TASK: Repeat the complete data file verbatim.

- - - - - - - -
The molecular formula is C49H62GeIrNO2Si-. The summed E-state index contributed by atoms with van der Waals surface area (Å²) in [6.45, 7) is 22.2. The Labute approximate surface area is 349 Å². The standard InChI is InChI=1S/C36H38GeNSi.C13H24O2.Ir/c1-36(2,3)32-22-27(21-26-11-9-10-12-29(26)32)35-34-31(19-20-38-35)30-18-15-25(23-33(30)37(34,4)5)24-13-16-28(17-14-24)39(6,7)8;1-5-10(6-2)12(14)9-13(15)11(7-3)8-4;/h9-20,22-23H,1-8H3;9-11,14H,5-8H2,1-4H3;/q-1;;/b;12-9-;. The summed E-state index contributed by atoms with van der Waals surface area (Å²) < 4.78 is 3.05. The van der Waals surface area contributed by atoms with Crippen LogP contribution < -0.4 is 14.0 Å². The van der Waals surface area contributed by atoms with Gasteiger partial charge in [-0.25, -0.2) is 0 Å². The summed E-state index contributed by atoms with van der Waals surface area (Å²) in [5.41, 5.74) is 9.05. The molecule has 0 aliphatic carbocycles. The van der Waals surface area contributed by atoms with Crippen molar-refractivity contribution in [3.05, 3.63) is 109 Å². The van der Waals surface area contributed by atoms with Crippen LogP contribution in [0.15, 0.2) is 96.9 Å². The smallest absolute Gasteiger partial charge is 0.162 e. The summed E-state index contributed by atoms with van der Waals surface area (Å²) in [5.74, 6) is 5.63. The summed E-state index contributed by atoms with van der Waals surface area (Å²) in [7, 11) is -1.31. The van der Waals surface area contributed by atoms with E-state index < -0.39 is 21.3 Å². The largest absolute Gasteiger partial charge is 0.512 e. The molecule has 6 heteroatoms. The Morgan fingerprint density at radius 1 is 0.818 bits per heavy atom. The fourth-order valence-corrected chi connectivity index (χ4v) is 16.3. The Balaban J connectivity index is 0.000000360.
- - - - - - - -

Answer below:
The molecular formula is C49H62GeIrNO2Si-. The summed E-state index contributed by atoms with van der Waals surface area (Å²) in [6.45, 7) is 22.2. The Labute approximate surface area is 349 Å². The standard InChI is InChI=1S/C36H38GeNSi.C13H24O2.Ir/c1-36(2,3)32-22-27(21-26-11-9-10-12-29(26)32)35-34-31(19-20-38-35)30-18-15-25(23-33(30)37(34,4)5)24-13-16-28(17-14-24)39(6,7)8;1-5-10(6-2)12(14)9-13(15)11(7-3)8-4;/h9-20,22-23H,1-8H3;9-11,14H,5-8H2,1-4H3;/q-1;;/b;12-9-;. The summed E-state index contributed by atoms with van der Waals surface area (Å²) < 4.78 is 3.05. The van der Waals surface area contributed by atoms with Crippen LogP contribution < -0.4 is 14.0 Å². The van der Waals surface area contributed by atoms with Gasteiger partial charge in [-0.25, -0.2) is 0 Å². The summed E-state index contributed by atoms with van der Waals surface area (Å²) in [5.41, 5.74) is 9.05. The molecule has 0 aliphatic carbocycles. The van der Waals surface area contributed by atoms with Crippen molar-refractivity contribution in [3.05, 3.63) is 109 Å². The van der Waals surface area contributed by atoms with Crippen LogP contribution in [0.15, 0.2) is 96.9 Å². The smallest absolute Gasteiger partial charge is 0.162 e. The summed E-state index contributed by atoms with van der Waals surface area (Å²) in [5.74, 6) is 5.63. The summed E-state index contributed by atoms with van der Waals surface area (Å²) in [7, 11) is -1.31. The van der Waals surface area contributed by atoms with E-state index < -0.39 is 21.3 Å². The largest absolute Gasteiger partial charge is 0.512 e. The molecule has 6 heteroatoms. The Morgan fingerprint density at radius 1 is 0.818 bits per heavy atom. The fourth-order valence-corrected chi connectivity index (χ4v) is 16.3. The Balaban J connectivity index is 0.000000360.